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GOP Rep. Lee Zeldin draws potential challengers for 2016

New York State Senator Lee Zeldin, a rising

New York State Senator Lee Zeldin, a rising star in the conservative party, addresses the CPAC conference (Conservative Political Action Conference), March 8, 2014, at the Gaylord Conference Center at the National Harbor in Maryland. Credit: Evelyn Hockstein

After only two months in office, Rep. Lee Zeldin (R-Shirley) already is attracting a line of potential challengers looking to take his seat away in 2016.

Former Brookhaven Supervisor Mark Lesko, Suffolk Planning Commission chairman and venture capitalist David Calone, and Suffolk County Legis. Kara Hahn (D-Setauket) have been to Washington to speak with the Democratic Congressional Campaign Committee.

"It's definitely not too early to start," said Richard Schaffer, Suffolk Democratic chairman. "Anyone who's interested needs to have started yesterday."

All three, however, were circumspect about their interest.

Lesko, who heads Accelerate Long Island, a nonprofit that works to commercialize research, declined to comment. Hahn, who faces re-election this year, said she was flattered her county work has been recognized but was focused only on her current job. Calone said he was nowhere close to making a decision about any candidacy.

But Schaffer said he is encouraged. He thinks freshman Zeldin will be vulnerable because he is too far to the right for the East End district, and that a large presidential turnout next year could hurt him. "As a commentator on Fox News, Lee's been more about the flash than substance and voters will pick on that," Schaffer said.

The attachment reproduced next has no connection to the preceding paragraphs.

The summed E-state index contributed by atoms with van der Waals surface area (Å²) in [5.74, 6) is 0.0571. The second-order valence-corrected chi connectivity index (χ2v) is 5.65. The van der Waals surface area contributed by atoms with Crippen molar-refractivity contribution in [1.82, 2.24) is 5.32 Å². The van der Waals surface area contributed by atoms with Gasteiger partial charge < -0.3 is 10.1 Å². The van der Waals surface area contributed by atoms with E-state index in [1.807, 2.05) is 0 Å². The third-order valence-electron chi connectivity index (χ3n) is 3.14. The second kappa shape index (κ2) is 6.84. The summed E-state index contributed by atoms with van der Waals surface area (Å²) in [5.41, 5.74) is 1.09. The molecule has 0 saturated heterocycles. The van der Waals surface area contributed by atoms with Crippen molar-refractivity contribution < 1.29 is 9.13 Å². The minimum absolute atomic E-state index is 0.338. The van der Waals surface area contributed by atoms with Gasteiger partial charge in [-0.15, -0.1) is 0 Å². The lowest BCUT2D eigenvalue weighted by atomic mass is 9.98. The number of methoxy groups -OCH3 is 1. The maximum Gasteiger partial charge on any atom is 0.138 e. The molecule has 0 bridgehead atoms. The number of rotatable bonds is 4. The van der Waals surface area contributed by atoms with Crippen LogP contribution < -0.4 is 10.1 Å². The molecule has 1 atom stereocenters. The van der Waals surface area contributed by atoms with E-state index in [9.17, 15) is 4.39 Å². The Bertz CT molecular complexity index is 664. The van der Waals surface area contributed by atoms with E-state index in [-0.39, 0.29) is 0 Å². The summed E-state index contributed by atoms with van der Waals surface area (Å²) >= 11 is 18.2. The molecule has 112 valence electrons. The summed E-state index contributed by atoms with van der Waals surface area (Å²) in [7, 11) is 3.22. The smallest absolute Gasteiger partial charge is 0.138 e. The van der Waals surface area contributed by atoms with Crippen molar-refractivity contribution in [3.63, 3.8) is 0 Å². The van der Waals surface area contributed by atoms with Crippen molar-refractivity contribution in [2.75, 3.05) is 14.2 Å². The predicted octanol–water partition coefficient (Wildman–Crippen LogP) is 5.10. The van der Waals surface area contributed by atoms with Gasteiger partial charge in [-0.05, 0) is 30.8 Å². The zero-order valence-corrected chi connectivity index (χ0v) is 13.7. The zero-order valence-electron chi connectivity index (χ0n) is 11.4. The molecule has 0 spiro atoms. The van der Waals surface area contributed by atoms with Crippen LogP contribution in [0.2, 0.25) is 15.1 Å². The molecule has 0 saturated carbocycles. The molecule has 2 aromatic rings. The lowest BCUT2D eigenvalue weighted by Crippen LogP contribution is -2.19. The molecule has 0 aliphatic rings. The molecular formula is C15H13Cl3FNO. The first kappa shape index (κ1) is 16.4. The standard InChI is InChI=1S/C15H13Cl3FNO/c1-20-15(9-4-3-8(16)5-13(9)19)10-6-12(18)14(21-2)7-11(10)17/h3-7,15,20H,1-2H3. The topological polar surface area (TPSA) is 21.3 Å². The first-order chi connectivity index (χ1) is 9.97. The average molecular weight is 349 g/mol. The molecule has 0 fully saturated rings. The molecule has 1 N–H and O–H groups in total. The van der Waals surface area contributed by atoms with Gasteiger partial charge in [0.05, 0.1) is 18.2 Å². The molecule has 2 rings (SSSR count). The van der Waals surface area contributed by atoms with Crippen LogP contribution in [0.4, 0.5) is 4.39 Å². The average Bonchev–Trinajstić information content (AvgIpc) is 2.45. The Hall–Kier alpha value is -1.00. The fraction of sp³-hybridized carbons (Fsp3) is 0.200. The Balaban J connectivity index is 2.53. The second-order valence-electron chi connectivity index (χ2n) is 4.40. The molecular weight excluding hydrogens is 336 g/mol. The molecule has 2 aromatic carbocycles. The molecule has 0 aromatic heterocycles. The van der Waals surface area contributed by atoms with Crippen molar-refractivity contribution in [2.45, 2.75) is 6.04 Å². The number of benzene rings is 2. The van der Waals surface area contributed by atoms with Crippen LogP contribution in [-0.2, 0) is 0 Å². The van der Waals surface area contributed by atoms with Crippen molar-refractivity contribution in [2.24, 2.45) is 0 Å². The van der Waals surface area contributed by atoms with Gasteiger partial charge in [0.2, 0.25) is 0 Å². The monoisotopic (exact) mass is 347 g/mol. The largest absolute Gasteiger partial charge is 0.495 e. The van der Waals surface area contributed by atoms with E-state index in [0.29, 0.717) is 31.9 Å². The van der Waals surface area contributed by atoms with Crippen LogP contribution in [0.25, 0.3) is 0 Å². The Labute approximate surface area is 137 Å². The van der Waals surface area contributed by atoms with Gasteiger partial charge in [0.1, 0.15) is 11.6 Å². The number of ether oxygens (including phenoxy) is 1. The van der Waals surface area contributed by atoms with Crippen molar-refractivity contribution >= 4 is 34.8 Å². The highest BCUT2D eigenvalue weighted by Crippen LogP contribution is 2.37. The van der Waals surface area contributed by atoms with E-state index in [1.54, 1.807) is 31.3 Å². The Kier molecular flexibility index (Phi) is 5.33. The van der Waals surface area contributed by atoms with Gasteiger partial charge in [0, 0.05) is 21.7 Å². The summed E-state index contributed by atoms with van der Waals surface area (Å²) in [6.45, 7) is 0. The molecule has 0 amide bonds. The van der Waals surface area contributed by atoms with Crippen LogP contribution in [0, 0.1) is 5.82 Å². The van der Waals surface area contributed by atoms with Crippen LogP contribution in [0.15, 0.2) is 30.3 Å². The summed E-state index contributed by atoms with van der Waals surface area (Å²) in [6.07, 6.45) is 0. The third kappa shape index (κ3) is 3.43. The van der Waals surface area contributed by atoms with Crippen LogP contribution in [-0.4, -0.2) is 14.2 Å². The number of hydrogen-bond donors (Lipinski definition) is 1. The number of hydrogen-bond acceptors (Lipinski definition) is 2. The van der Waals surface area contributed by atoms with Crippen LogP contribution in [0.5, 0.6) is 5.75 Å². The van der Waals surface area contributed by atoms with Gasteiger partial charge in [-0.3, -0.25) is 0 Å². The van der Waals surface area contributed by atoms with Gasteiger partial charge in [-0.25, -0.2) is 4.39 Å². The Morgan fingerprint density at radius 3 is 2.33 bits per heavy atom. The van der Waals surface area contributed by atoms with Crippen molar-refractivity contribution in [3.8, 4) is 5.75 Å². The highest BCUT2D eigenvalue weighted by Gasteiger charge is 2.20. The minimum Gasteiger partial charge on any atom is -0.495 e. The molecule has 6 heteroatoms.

Zeldin, in his second bid for the 1st District seat, beat 12-year Democratic Rep. Tim Bishop by 15,313 votes in November. Democrats note that Zeldin won with only 94,035 votes in a race with 39 percent turnout -- far fewer than the 115,545 votes he received when he lost to Bishop in 2008 in a presidential election year. They note that Felix Grucci, the last Republican to win the seat, lost after one term to Bishop in a presidential year.

They also believe a Democratic challenger would be helped even more should former New York Sen. Hillary Rodham Clinton head the party's national ticket.

Jesse Garcia, Brookhaven GOP chairman, discounted any spinoff impact. "Everyone fell for 'Hope and Change' and now are disillusioned," Garcia said of a Barack Obama campaign slogan. "People want a new direction."

Zeldin is a "strong voice" -- a pro-job, pro-family Republican "looking to protect the interest of Long Island," Garcia said.

Some Republicans warn that Zeldin must gird himself for another tough multimillion-dollar fight in a district that is one of the most competitive swing districts in the nation -- caroming back and forth between Republicans and Democrats a half-dozen times since 1960.

"If Hillary heads the ticket, she'll take New York like Grant took Richmond," said Desmond Ryan, a veteran GOP business lobbyist. "Lee's going to have to work hard to make himself accessible and visible, which will make him viable."

Other Republicans downplay the potential threat. They say Lesko has problems even with his own party because he exited the supervisor's job early, leaving behind fiscal problems. They criticize Hahn for putting forward "nanny state" bills such as one that would have forced county lifeguards to wear sunscreen. And they say Calone is little known and heads a county board that has little power and gets less attention.

Backers say all three Democrats have major assets. Lesko, a former assistant U.S. attorney, was a proven vote-getter in the district's largest town and can now tout his efforts to bring in high-tech businesses. Hahn is a strong progressive voice with a strong base in her North Shore district, they say, while Calone is a fresh face, has fundraising connections and a background as a former prosecutor.

Zeldin said he has "no opinion" about others' early interest in his seat.

"I'm focused on doing the job I was elected to. . . . There are some important issues facing our country and community and that's where my prime focus will remain," he said.

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